Compassion Games, Survival of the Kindest, may be a competition, but all participants are winners.
“You can’t lose in the Compassion Games,” said Jon Ramer, founder of Compassion Games International. “The more people play, the more people win.” The Games is a way to serve those in need and work together for more unified communities.
In the Compassion Games, competition is replaced with “coopetition” as individuals, groups or communities cooperate to make the world a better place. It’s “heavy lifting with a light heart,” as the leaders of the Games told participants Friday at the Parliament of the World’s Religions.
Sande Hart is the head coach of Compassion Games International. She is also president of the Spiritual and Religious Alliance for Hope, a women’s interfaith community. Hart told of different groups that have participated in the Compassion Games, which range from schools to cities to prison inmates.
Sommer Joy Albertsen is the leader of The Women and Girls League and is commonly known as the “unicorn” of the team. While wearing a unicorn hat, Albertsen divided the attendees into groups and told them to make their own compassionate planets. Despite not being given much information and only little time, the attendees developed unique, original ideas that were shared with the class. After, Albertsen said they didn’t need much information but had great potential and just needed to be trusted.
Just as the creativity was present in the small groups, it can also be present in the Games. “You can use the Games as a platform to make magic happen in your community,” Ramer said.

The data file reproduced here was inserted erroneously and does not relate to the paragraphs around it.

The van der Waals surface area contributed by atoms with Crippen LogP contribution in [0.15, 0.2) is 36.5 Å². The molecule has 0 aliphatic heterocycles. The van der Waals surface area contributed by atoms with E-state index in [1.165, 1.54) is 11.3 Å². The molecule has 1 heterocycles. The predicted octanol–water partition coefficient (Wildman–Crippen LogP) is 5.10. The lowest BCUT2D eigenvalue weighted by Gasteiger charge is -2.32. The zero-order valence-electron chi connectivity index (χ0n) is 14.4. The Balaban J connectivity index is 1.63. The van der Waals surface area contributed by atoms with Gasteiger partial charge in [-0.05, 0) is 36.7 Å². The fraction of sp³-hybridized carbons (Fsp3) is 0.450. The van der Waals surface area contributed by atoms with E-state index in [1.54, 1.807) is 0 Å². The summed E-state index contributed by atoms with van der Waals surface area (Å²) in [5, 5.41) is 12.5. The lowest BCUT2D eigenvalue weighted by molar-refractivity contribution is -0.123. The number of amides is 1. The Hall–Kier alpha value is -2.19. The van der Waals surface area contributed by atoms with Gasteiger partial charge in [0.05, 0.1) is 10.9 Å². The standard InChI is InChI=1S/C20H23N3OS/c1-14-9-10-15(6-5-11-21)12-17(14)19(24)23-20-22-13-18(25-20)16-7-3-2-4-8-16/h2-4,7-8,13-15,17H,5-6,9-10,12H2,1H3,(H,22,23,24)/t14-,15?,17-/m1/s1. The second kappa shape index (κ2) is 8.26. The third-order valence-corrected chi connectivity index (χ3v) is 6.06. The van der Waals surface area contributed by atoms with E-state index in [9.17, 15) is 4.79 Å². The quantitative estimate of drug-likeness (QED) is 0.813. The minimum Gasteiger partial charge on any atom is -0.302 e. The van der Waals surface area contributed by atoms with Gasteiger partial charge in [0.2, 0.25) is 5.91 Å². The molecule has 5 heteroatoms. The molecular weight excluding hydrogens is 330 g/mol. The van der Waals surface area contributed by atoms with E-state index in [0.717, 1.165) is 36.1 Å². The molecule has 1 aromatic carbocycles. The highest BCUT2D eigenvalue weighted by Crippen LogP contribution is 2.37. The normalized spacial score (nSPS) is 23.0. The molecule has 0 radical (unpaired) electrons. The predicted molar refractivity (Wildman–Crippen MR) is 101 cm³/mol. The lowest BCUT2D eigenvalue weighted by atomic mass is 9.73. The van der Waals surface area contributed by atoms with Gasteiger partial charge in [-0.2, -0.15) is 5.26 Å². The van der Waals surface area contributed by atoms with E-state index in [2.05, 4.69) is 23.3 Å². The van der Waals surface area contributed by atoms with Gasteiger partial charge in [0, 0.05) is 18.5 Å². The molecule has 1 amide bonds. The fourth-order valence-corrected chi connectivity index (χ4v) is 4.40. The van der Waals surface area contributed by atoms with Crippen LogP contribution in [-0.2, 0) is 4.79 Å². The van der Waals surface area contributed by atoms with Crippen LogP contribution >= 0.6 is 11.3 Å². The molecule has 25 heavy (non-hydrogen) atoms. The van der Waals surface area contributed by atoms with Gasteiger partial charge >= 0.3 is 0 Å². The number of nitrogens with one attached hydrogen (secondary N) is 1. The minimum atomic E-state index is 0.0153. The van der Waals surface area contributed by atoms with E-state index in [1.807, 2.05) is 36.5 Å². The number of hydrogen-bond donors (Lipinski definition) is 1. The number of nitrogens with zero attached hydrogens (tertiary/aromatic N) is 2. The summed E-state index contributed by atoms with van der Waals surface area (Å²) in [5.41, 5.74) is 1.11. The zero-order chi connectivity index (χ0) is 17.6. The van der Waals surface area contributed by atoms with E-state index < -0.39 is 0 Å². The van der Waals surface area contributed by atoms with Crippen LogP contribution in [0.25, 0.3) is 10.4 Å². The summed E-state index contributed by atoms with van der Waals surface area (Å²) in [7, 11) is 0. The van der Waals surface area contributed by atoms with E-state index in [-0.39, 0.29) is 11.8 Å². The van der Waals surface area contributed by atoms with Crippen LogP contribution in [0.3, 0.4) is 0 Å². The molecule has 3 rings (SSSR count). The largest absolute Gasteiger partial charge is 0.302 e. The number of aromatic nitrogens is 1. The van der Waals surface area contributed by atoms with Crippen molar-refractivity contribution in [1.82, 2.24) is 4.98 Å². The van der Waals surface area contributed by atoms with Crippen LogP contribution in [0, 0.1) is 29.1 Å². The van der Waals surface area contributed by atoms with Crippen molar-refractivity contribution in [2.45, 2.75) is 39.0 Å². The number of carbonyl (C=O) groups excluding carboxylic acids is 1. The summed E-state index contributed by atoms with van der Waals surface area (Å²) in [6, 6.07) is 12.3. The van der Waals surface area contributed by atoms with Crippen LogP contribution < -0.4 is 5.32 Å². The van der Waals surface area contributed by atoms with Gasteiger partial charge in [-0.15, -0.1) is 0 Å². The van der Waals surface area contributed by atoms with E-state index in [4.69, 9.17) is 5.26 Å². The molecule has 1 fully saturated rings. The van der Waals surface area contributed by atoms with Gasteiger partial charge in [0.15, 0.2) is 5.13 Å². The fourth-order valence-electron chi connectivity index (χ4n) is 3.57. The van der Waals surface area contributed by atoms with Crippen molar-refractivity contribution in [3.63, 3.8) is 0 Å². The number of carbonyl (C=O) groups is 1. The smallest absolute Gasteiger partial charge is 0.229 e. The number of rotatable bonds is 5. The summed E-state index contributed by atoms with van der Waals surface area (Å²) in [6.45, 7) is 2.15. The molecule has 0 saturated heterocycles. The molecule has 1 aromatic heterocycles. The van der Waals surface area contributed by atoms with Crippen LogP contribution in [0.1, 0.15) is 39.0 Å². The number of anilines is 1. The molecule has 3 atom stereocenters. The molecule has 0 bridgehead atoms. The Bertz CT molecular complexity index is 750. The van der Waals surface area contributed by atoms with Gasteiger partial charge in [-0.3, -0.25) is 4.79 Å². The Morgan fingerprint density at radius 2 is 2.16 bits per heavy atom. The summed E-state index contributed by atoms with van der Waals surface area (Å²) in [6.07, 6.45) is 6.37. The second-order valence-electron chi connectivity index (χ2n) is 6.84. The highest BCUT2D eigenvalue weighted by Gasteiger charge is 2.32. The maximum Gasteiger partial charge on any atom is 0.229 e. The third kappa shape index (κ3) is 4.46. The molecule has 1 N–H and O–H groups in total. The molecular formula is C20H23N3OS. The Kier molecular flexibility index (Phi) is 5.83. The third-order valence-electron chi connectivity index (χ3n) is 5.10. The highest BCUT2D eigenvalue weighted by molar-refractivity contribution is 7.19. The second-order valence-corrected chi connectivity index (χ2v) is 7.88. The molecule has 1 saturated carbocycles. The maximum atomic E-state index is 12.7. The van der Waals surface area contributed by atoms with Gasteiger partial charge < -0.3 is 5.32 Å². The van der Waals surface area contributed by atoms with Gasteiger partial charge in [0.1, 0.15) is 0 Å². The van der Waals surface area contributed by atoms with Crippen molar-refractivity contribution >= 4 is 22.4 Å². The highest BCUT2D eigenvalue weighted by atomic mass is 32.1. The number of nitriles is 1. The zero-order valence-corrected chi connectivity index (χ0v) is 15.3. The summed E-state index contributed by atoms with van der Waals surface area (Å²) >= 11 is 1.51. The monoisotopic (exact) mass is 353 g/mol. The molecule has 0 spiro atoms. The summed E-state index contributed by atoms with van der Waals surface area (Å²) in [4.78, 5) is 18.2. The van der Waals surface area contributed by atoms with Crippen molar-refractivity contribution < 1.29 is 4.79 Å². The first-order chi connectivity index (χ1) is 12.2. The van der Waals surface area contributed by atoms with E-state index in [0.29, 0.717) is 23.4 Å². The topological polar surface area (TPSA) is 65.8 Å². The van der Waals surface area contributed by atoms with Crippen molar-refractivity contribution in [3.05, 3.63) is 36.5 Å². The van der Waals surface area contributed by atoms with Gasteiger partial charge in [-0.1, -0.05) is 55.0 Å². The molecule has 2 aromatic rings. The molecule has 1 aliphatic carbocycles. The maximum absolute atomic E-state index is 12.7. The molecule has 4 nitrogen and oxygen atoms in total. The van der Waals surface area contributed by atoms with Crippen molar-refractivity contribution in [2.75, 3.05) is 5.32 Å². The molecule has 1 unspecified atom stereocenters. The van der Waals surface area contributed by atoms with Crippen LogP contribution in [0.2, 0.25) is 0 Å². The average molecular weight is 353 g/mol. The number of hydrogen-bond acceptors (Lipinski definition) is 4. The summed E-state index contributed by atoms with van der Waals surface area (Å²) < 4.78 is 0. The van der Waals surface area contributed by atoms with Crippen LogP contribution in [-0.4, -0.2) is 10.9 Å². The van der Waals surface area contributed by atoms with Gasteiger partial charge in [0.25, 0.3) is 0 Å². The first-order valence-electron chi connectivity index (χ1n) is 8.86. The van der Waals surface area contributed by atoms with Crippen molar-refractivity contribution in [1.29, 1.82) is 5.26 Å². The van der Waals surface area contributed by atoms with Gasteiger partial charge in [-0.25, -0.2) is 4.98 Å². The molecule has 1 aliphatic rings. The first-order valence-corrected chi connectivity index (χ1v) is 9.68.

There are only four steps to the Games: commit to play, play your heart out, report and reflect and share and celebrate. Albertsen pointed out that these four steps are what the attendees did in the small break-out session.
The Rev. Djaloki Jean-Luc, who is originally from Haiti but lives in Maryland, is the cofounder of Wisdom Circle Ministries. Jean-Luc described the games as “the next level” in human cooperation.
Scott Simpson is a professor of world religions at Cabarrus College of Health Sciences in Concord, North Carolina. Simpson and Jean-Luc met in 2001 in Haiti and hadn’t seen or heard from each other since. Simpson regularly instructs his students about Jean-Luc’s viewpoints and teachings. The two men happened to both attend the Compassion Games lecture and sit near each other. After 14 years, their happy reunion showed the true strength of interfaith dialogue as well as compassion.
Just as Jean-Luc and Simpson showed kindness years ago, Hart said many people are already doing compassionate things and that’s where the change will occur. “Compassion is the power source for social innovation,” she said. “If anyone asks, ‘How do you start the Compassion Games?’ I ask, what are you already doing?”
More Universe coverage of the Parliament of the World’s Religions: